Yes, of course I run the risk of becoming committed to selling a costly item at a low price, but with research it's possible to see what other items have sold for over the last month and gauge what the average price should be as well as best/worst scenarios.

Oh and pre-pack all items (well) so you know the package dimensions, weight and can then setup calculated shipping options.  This makes it possible for the buyer to calculate their own shipping accurately (under most circumstances) at the time of bidding using Australia Post's current pricing.  Helps to avoid surprises or to scare people off with worst-case price shipping.

So, in a nutshell...

  1. Do your research!  Search for similar items that sold at auction (not Buy It Now).  I make an Excel sheet with all the recent prices and work out the average: =avg(range).  Then see where your item stands against the others.

  2. Set realistic expectations of price.  Refer to point 1.  People need to accept that some value is lost when the item leaves the showroom.  I laugh when I see the same items getting re-listed with a BuyItNow price that is almost RRP.  Once you list you're in for the ride.  You shouldn't end an auction prematurely (you can, but then you'd be a point 11 and in breach of eBay policies and potentially up for auction fees anyway).

  3. Write a good and accurate description for your listing.  Don't just copy-paste manufacturer website info.  Most people will do their own research for items of considerable cost.  There's no point fudging the details as I believe it'll come back to bite you either as a returned / refunded item, negative feedback or as general bad karma.  Believe it.

  4. Do the item justice with good photos.  Detail any areas that a buyer might be interested in (damage, dings, scratches etc.)

  5. Pre-pack and record measurements and weights of all items (after you take great photos of course).
  6. List your auction starting at $1 no reserve*.

  7. Schedule the auction to start on a Thursday between 7pm - 9pm (thus ending on a Sunday at the time started).
  8. List for 10 days.  7 days is ok, but 10 is better.
  9. Know your rights (and your buyers').  Ignorance is no excuse.  Ebay had a tonne of info for sellers on policy and advice just like this.  It's mostly well written and clear.  
  10. Answer all buyer questions during the auction.  Even the seemingly dumb ones.  Remember, the buyer may not be seeing your painstakingly handcrafted listing on their mobile device.  They may also be testing your attitude or whether you know what you're talking about relative to your description.
  11. Don't be a jerk.  Send good communications at each required stage and keep the various statuses in eBay up to date.  Treat buyers just as you'd expect to be treated in a reputable store.  Also, if someone just bought an item for a $1000, they ought to be treated like royalty.

I hope this helps some of my fellow eBayers.  Remember it's best to be selling when you want to, and not when you need to.  It takes a great deal of effort to sell effectively but it can be a lot of fun.

Happy eBaying and be nice to each other, especially on eBay.

(* This doesn't work with niche items of limited interest ).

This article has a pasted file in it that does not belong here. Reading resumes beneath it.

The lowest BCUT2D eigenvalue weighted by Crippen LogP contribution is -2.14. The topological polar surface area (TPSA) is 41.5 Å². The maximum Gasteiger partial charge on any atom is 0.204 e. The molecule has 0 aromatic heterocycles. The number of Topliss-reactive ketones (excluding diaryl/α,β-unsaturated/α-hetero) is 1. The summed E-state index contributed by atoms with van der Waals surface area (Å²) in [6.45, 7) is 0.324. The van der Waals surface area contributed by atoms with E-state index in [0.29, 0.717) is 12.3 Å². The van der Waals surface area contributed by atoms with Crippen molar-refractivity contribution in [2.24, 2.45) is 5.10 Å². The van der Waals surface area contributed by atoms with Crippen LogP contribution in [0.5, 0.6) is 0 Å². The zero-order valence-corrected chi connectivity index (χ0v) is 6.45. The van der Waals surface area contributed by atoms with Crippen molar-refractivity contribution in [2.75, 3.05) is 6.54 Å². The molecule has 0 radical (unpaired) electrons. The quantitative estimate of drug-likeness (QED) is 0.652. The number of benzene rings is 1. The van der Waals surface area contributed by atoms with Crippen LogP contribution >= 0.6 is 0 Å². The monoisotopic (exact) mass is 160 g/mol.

A current auction.  I'm selling my main Nikon camera kit to downsize to a mirrorless kit.

Using eBay for price research.  Look at actual sell prices for previous similar items.

Don't live your life zoomed-in at 100 percent

This isn't a post about health and taking your day-to-day life to the max, it's about the process a photographer goes through when they get back from a shoot, download their cards and need to decide what stays and what goes.

I commonly stack sequences of shots in Lightroom (or Aperture previously) and then painstakingly eyeball each shot in the stack at 100% zoom and then narrow things down with the compare view to decide which ones stay.  Unfortunately, more often than not, I would later skim through the shots in grid view and find that I'd rejected some gems and sometimes missed the best shot of the bunch.  I'd missed seeing a special moment not visible at full zoom or even zoomed out at full screen.

Photography's a continual learning process and I've learn to avoid deciding the fate of pics constantly at 100% - meaning constantly zooming in to 100% (and beyond) to check focus BEFORE deciding whether the shot has that 'zing'.  Now I'm not saying to never reject photos that are slightly out of focus, but if the shot tells a story or the softness of the focus adds something (or even adds some mystery), it could well be a keeper. Some of my favourite personal photos of my daughter are the ones that aren't so perfect and look a bit more homemade (if you know what I mean).

My daughter Charlotte on her 2nd birthday.  She was grinning because she knew Grandma was having trouble chasing her.

Photography is indeed where science meets art.  It's sometimes hard to quieten down the inner nerd and reject a shot because it's not technically perfect.  Some shots demand perfection, but many don't and the perfection may be the movement, the action, the surprise and the fact it's out of focus.

Harry the mini dachshund racing around the yard with excitement.  Our friend had brought his dog around to play.

All this said, I still can't understand how I ever got away with large prints from my 6MP Nikon D70 let alone the D3 at 12.1MP.  There's so many more pixels to peep at with 36MP now.  Will someone please spare a moment to think of those poor medium format guys with the Phase One or Hasselblad digital backs.  Think of the stress and the eye strain! :-)

Written in response to Dan Bailey's great article, "Are you a photographer or a pixel peeper?"

"Thirty years of Macintosh" desktop wallpapers

I was feeling inspired by Apple featuring "Thirty years of Macintosh" today on the main website at www.apple.com/30-years and made some new wallpapers for my new 27" iMac when it arrives next week (hopefully).  My first Mac was a Macintosh Colour Classic 4/40 purchased in 1993 that came with ClarisWorks and PC Exchange.  I used that Mac everyday throughout high school.  Read more about my Mac history here.

The wallpapers are 2560x1440px in size, perfect for the 27" iMac or LED Thunderbolt display.  They were created in Adobe Illustrator and grain texture added in Adobe Photoshop.

Enjoy!
Aaron.